The USDS, a distributed incident response team for federal government websites, wants to improve its awareness of outages before they make headlines, as they did before the agency's inception in response to Healthcare.gov's high-profile problems in 2013. But this meant USDS had to devise a system to monitor more than 25,000 .gov and .mil website endpoints, which it began to do in 2018 with open source time-series monitoring tools such as Prometheus, Grafana and InfluxDB.

These tools made simple HTTP requests of government websites to determine their availability and measure their performance, collected and displayed the response data, and issued alerts on the websites' status.

That approach was just a knock on the front door of the federal websites, Wieczorek said -- the tools don't test deeper site functions such as a login to an account or a transaction. The sheer number of endpoints involved, however, required the USDS to tread carefully to avoid causing issues for the sites.

"We got a scary email from Amazon," soon after the project to monitor distributed systems began, Wieczorek said. Owners of the sites pinged by USDS probes complained about their impact in AWS EC2 Abuse Reports. Enough of those reports could cause AWS to shut down the USDS account.

USDS scaled back its probe requests from every three to five minutes to 15- to 30-minute intervals, and added HAProxy servers to issue requests from more varied IP addresses so they looked less like a DDoS attack or other malicious action. But that ballooned the agency's AWS costs, to more than $700 a month for HAProxy instances alone.

Proactive monitoring is better than seeing an outage in the 'Wall Street Journal' or on Twitter, but let's be nice to the systems we're trying to help.
Aaron WieczorekSRE, United States Digital Service

Again, USDS redesigned the system, this time to run on AWS Lambda and Amazon API Gateway. That design was more complex to set up and made debugging trickier, but ran at 10% of the cost of the previous infrastructure.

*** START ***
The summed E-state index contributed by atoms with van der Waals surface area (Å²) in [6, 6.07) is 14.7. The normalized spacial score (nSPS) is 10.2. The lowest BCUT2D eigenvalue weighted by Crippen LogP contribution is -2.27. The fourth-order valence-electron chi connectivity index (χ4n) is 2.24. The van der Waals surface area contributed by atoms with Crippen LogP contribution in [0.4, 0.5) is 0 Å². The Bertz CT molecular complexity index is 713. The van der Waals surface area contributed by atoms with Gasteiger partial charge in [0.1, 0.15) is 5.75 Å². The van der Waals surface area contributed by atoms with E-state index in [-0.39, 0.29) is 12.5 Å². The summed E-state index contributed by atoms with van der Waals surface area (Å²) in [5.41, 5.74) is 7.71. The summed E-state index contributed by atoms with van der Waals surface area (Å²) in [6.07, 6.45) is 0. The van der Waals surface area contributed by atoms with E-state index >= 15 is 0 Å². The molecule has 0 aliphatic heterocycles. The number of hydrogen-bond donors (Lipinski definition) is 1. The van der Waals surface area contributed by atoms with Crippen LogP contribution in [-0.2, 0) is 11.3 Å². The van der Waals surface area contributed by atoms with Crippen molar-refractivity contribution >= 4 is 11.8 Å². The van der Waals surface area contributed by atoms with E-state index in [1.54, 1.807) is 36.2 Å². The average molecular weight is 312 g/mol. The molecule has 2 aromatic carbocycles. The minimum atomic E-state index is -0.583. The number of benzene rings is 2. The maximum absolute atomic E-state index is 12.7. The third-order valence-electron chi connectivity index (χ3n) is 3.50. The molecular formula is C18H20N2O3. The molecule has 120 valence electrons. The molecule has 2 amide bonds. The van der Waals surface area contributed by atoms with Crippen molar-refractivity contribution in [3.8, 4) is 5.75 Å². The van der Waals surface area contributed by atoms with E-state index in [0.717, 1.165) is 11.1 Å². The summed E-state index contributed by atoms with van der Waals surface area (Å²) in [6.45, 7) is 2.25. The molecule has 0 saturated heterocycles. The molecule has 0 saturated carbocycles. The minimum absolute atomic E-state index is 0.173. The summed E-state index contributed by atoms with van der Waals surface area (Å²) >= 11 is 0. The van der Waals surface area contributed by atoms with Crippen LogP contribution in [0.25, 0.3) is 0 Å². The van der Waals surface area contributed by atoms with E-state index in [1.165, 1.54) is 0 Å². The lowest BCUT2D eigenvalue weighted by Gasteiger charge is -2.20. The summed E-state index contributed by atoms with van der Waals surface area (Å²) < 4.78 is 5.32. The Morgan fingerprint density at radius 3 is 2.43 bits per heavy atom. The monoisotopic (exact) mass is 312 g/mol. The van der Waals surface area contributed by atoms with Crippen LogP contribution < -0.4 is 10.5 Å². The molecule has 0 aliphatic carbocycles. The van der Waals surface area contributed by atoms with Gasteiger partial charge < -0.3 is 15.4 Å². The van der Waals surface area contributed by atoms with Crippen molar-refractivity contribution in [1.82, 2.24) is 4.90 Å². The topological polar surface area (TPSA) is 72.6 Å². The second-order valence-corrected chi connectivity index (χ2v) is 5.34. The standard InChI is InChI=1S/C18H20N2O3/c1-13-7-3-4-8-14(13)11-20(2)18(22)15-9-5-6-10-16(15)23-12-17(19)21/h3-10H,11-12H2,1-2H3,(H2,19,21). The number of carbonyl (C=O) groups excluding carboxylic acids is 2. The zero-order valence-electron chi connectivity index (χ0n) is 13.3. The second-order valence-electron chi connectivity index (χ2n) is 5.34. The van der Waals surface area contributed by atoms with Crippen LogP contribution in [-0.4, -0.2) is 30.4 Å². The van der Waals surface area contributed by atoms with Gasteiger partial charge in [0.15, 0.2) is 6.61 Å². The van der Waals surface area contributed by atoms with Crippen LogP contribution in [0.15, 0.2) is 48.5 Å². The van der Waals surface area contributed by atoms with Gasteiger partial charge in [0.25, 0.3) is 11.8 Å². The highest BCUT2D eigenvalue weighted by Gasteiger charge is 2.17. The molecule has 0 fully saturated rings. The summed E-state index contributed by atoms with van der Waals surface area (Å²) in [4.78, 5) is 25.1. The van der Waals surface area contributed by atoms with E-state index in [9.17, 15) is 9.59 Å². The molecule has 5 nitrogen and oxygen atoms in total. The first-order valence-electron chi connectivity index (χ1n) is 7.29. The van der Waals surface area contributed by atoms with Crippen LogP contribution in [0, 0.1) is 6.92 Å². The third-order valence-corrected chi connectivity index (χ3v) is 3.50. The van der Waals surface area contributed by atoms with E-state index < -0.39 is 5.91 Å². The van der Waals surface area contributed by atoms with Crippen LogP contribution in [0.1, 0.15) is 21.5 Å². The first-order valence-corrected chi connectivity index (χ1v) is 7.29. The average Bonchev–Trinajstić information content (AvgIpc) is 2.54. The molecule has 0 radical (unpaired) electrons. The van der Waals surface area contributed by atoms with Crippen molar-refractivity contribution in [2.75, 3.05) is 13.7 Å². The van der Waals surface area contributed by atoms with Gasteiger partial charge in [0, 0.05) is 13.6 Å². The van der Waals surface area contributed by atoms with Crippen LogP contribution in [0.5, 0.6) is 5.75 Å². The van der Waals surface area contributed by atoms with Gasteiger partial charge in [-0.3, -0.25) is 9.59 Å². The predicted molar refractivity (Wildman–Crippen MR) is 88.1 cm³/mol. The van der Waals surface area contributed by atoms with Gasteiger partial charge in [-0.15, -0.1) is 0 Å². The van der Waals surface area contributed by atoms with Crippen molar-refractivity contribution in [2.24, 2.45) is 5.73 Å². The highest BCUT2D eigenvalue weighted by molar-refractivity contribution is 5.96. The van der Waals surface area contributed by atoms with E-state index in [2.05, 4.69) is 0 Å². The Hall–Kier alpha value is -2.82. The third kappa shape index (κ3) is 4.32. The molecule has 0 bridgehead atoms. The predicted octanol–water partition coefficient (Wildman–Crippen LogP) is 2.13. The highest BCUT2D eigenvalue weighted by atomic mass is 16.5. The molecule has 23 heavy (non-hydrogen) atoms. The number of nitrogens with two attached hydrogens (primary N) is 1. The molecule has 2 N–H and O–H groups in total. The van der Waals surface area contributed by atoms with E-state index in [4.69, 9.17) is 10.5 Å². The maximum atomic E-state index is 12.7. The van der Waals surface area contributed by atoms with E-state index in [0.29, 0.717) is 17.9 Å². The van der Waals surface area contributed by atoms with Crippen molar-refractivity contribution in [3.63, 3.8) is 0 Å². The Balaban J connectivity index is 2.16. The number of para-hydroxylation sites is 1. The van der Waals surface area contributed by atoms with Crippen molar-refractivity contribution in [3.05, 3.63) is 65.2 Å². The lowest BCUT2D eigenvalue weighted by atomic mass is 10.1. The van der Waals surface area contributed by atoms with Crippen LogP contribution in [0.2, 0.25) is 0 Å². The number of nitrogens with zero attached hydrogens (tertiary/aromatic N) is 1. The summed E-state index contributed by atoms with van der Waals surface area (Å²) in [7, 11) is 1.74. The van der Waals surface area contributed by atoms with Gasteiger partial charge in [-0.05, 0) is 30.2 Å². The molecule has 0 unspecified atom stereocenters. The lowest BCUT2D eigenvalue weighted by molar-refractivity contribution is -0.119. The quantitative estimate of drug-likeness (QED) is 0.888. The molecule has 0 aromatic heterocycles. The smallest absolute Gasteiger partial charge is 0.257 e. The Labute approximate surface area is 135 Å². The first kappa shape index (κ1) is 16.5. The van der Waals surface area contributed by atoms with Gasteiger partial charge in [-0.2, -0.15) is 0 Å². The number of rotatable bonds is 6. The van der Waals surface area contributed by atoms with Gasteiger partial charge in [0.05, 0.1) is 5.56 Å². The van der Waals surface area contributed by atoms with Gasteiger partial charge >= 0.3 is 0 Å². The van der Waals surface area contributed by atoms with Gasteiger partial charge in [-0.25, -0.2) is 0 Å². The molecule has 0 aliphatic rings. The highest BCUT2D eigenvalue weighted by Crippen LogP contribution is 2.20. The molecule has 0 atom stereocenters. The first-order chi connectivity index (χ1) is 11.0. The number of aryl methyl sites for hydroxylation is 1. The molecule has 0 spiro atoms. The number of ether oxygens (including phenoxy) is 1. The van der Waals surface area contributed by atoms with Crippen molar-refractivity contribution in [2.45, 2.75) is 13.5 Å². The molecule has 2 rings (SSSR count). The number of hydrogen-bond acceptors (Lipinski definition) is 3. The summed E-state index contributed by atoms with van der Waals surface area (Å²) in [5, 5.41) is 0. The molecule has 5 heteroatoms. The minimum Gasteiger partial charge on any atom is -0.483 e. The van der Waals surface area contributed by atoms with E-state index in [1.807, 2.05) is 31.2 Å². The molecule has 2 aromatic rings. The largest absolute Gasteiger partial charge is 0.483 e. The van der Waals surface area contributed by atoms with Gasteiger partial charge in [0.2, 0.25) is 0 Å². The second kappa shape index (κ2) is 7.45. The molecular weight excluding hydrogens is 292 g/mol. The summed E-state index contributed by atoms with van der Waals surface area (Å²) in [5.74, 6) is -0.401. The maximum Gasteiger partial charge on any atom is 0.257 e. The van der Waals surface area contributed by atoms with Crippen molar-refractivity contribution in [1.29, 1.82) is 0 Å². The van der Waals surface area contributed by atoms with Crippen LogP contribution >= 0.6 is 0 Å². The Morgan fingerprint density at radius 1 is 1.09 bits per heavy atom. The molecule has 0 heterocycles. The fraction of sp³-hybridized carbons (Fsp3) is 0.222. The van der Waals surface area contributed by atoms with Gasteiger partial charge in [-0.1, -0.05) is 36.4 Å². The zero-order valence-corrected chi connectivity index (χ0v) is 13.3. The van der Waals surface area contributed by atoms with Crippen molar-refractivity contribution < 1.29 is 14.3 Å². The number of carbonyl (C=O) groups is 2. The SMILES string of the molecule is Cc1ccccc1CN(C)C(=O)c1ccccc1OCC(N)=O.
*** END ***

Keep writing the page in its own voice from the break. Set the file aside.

"Proactive monitoring is better than seeing an outage in the Wall Street Journal or on Twitter," Wieczorek concluded. "But let's be nice to the systems we're trying to help."

Beware user imitations when monitoring distributed systems

The issues for USDS came from the extremely high scale of the operation, but synthetic monitoring tools meant to mimic more complex user behavior can affect latency-sensitive infrastructures of smaller size, SREcon attendees said.

"Synthetic monitoring tools are meant to hit a website the way a real user would, but they might be based on artificial patterns," said James Meickle, senior SRE at Quantopian, a fintech startup in Boston. He said he encountered these problems when he worked for a performance monitoring software vendor four years ago.

If users don't carefully evaluate and change the sequence of scripts synthetic monitoring tools run to suit their particular environment, it can have serious performance impacts on the systems being tested, Meickle said. He recalled an instance in his previous job where a synthetic monitoring test hit a set of servers with 50 times the traffic that actual users would generate.

"The test was over in five minutes," he said. "The servers just melted."